steve21 and sasto like this.
  7. lamarclark09

    lamarclark09 Member Full Member

    Oct 20, 2022
    Running is a particularly good boxing cardio workout for beginners, as it is easy to get moving and you will quickly see big benefits. Heavyweight boxers will run 2-6 miles a day, 3-4 times per week when training. Beginners should start their roadwork with shorter distances at a slower pace. Interval training is excellent for boxers of all levels.
    joe brown, steve21 and sasto like this.
  8. lamarclark09

    lamarclark09 Member Full Member

    Oct 20, 2022
    There are many questions in the row but yes it matters how you cover the distance means how much you run your environment also affects running and most importantly have some comfortable shoes or joggers while running I also have some key points regarding
    This content is protected
    I hope it helps you more.
    sasto likes this.
  9. Devon Dog

    Devon Dog Member Full Member

    Dec 29, 2017
    I have been a distance runner for over 40 years at the age of 53 I still do 25 to 30 miles a week
    I have no knee hip feet or other damage .
    My Dad stopped football at 35 and later had two knee and a hip replacemts

    Damage from is it total ball hacks
    sasto and steve21 like this.
  10. CutThroatFade

    CutThroatFade Rangers FC Full Member

    May 25, 2015
    I’m no expert but as a recreational boxer with limited knowledge of training and conditioning for the sport I have never seen the benefit to running beyond losing some weight to make a particular weight class. Running doesn’t involve any punches or the muscular endurance required to keep a guard up and throw constant straight punches etc.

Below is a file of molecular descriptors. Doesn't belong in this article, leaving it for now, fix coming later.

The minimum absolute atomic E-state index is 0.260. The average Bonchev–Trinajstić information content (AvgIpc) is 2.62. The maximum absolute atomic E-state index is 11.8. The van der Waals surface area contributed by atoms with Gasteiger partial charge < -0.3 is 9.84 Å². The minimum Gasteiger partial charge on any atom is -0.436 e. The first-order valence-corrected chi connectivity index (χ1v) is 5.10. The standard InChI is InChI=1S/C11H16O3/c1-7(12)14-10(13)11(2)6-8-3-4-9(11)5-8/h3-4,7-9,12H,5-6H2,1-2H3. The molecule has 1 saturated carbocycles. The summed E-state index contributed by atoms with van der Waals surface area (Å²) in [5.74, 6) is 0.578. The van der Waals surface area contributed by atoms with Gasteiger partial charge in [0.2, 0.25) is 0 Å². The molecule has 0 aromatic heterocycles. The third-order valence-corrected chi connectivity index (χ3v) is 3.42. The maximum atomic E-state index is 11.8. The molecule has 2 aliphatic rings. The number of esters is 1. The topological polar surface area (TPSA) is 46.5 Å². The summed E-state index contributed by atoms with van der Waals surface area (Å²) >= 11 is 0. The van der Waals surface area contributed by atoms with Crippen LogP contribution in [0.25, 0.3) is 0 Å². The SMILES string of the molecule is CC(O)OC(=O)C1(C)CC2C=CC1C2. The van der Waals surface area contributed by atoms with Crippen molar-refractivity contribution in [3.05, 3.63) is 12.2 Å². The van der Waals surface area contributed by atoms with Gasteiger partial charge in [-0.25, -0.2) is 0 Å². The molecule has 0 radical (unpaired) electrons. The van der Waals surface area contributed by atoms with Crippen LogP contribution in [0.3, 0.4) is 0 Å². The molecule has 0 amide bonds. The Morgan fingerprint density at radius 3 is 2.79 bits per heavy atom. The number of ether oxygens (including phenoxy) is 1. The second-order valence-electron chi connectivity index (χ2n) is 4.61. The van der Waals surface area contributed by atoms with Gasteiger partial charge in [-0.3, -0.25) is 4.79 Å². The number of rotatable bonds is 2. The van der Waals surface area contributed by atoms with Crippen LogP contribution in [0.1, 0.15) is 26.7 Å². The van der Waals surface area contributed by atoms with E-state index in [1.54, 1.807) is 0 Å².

I’ve always thought that simply shadow boxing in a ring would be far better in terms of doing cardiovascular exercise in preparation for a fight.

    Obviously it’s also not great for the joints either to be running at a decent pace.

    Naturally someone who can competently run at a good pace for a long period is likely to be very fit but I guarantee a seasoned runner would gas hard doing three two minute rounds on the pads because throwing punches while moving is a totally different thing.
    sasto likes this.
  11. sasto

    sasto Boxing Junkie Full Member

    Aug 5, 2020
    I think both activities require you to understand and manage your gas tank well. It would suck to be 4 miles from home, winded, and cramping.

    You have to figure out how to push yourself without going over the line, similar to staying active in a round while still having enough in reserve so you aren't left defenseless.
    CutThroatFade likes this.
  12. MAD_PIGE0N

    MAD_PIGE0N Maccabee Full Member

    Sep 3, 2022
    You're right in a big way: if one is a fighter, better spend time on shadow fighting or sparring for as long or better longer than a fight lasts. If possible, shorter breaks or no breaks even, it's doable.

    While running and swimming are often used to lose weight, they're as much useful to just keep you in shape and in that sense, the overall fitness of a fighter is just as important, as his skills. Plus, stressing your body in different conditions and exercises is only beneficial, for me even mandatory.
  13. themaster999

    themaster999 Well-Known Member Full Member

    Oct 7, 2015
    Used running purely for weight management

    Could burn nigh on 1000kcal with a 10k run.

    Went a year running 5k a day, knees and joints are still fine at 44 years old.

    Top quality running shoes are a must.

    Still run now, although no where near the same mileage, probably only doing around 12 miles a week average now.
    VanBasten and CutThroatFade like this.
  14. alpo1

    alpo1 #TeamShanny Full Member

    Dec 10, 2005
    If you're a hobbyist with limited time to train boxing, then just train more boxing as your cardio. You'll increase your skills plus get cardio.

    Strength training is more useful.
    CutThroatFade likes this.